daughter ..."

Mumbling their names after Victor, the man Sturm executed two more bows. At
the same time he seemed to remind himself that his soldierly carriage was
perhaps injudicious, and forthwith abandoned it for a studied slouch which,
in Sofia's sight, was little less than insolent. And unmistakably there was
something nearly resembling insolence in the eyes that boldly sought hers:
a look equivocal at best and, intentionally or no, wholly offensive in
essence; as if the fellow were asserting their partnership in some secret
understanding; or as if he knew something by no means to Sofia's credit....

Her acknowledgment of his salute was accordingly cool, and she was glad
when a nod from Prince Victor gave her leave to go.



Those first few weeks of emancipation from the ennui of existence at the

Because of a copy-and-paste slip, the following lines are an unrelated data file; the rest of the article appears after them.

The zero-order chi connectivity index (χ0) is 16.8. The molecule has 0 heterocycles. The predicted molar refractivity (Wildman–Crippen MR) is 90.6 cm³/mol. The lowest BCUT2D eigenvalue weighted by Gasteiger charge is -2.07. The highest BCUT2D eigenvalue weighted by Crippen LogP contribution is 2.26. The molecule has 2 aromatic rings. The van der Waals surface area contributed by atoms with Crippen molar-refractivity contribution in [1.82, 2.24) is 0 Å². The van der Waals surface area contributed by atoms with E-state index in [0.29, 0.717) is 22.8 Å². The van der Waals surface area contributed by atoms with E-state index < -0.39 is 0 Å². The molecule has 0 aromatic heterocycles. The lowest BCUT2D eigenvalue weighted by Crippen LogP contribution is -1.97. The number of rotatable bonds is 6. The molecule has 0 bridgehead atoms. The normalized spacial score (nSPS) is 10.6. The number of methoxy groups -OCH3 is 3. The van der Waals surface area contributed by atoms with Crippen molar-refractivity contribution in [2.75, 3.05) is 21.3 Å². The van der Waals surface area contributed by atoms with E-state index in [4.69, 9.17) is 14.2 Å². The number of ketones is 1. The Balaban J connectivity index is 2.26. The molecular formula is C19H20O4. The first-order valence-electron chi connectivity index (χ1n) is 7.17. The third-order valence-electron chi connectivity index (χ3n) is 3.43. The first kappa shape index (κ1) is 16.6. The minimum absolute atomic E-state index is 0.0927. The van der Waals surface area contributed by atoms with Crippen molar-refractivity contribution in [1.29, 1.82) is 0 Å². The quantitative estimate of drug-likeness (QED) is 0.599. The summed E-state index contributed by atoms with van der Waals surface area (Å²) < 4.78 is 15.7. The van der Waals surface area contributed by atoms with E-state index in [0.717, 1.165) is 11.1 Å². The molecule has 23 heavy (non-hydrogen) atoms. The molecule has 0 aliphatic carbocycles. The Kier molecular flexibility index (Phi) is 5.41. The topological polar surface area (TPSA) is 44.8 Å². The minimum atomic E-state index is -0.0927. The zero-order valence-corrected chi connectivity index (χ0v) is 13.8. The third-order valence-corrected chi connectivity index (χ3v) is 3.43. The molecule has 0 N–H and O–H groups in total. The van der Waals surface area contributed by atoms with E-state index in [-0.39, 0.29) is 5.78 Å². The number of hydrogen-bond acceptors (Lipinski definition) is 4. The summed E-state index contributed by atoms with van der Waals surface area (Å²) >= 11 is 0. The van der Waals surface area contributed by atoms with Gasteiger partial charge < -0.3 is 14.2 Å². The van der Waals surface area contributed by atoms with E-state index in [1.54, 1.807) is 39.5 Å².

Cafe des Exiles were so replete with wonders that Sofia lived largely in a
beatific state of breathless excitement, devoting the best part of her days
to thoughtless flying from delight to new delight, and going nightly to her
bed so healthily tired that she slept like a top and never once awakened to
memories of disturbing dreams.

Perhaps her pleasure burned the brighter for its dark, ambiguous
background--those many questions which Prince Victor persisted in leaving
unanswered. Sofia knew bad times of perplexity and depression, when the
price of translation from drudge to princess seemed a sore price to pay.

And yet, required to state the cost to her in terms explicit, she must have
hesitated lest she appear ungrateful in complaining, who hardly needed to